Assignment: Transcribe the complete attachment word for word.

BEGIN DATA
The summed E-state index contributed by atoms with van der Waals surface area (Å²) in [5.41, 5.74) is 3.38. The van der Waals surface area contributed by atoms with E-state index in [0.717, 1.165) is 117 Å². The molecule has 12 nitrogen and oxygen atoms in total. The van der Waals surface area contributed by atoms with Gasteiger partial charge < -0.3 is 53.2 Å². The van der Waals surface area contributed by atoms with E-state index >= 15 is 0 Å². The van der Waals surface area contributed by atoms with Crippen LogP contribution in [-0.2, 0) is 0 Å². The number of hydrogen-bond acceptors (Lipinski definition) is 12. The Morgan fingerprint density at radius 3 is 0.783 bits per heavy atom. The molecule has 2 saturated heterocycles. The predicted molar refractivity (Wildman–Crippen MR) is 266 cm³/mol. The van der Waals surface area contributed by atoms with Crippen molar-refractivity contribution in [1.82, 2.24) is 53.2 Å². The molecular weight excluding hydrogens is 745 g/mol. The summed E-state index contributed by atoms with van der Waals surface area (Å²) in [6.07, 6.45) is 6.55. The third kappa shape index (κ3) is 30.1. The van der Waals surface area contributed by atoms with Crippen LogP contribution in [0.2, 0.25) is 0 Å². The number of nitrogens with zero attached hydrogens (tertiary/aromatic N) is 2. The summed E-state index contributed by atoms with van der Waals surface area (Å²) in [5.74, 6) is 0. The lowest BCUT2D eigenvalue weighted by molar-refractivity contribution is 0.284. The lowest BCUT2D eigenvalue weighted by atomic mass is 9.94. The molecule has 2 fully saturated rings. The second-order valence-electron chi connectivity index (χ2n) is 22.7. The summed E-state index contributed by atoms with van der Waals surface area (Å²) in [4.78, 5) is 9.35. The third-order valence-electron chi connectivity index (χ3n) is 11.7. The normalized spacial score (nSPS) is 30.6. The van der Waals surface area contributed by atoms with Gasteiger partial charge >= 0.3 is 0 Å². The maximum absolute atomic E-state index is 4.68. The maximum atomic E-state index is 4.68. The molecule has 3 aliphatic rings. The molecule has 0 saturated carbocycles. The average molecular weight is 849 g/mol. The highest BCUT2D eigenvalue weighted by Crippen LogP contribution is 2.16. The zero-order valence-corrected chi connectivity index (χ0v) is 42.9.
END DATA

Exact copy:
The summed E-state index contributed by atoms with van der Waals surface area (Å²) in [5.41, 5.74) is 3.38. The van der Waals surface area contributed by atoms with E-state index in [0.717, 1.165) is 117 Å². The molecule has 12 nitrogen and oxygen atoms in total. The van der Waals surface area contributed by atoms with Gasteiger partial charge < -0.3 is 53.2 Å². The van der Waals surface area contributed by atoms with E-state index >= 15 is 0 Å². The van der Waals surface area contributed by atoms with Crippen LogP contribution in [-0.2, 0) is 0 Å². The number of hydrogen-bond acceptors (Lipinski definition) is 12. The Morgan fingerprint density at radius 3 is 0.783 bits per heavy atom. The molecule has 2 saturated heterocycles. The predicted molar refractivity (Wildman–Crippen MR) is 266 cm³/mol. The van der Waals surface area contributed by atoms with Crippen molar-refractivity contribution in [1.82, 2.24) is 53.2 Å². The molecular weight excluding hydrogens is 745 g/mol. The summed E-state index contributed by atoms with van der Waals surface area (Å²) in [6.07, 6.45) is 6.55. The third kappa shape index (κ3) is 30.1. The van der Waals surface area contributed by atoms with Crippen LogP contribution in [0.2, 0.25) is 0 Å². The number of nitrogens with zero attached hydrogens (tertiary/aromatic N) is 2. The summed E-state index contributed by atoms with van der Waals surface area (Å²) in [5.74, 6) is 0. The lowest BCUT2D eigenvalue weighted by molar-refractivity contribution is 0.284. The lowest BCUT2D eigenvalue weighted by atomic mass is 9.94. The molecule has 2 fully saturated rings. The second-order valence-electron chi connectivity index (χ2n) is 22.7. The summed E-state index contributed by atoms with van der Waals surface area (Å²) in [4.78, 5) is 9.35. The third-order valence-electron chi connectivity index (χ3n) is 11.7. The normalized spacial score (nSPS) is 30.6. The van der Waals surface area contributed by atoms with Gasteiger partial charge >= 0.3 is 0 Å². The maximum absolute atomic E-state index is 4.68. The maximum atomic E-state index is 4.68. The molecule has 3 aliphatic rings. The molecule has 0 saturated carbocycles. The average molecular weight is 849 g/mol. The highest BCUT2D eigenvalue weighted by Crippen LogP contribution is 2.16. The zero-order valence-corrected chi connectivity index (χ0v) is 42.9.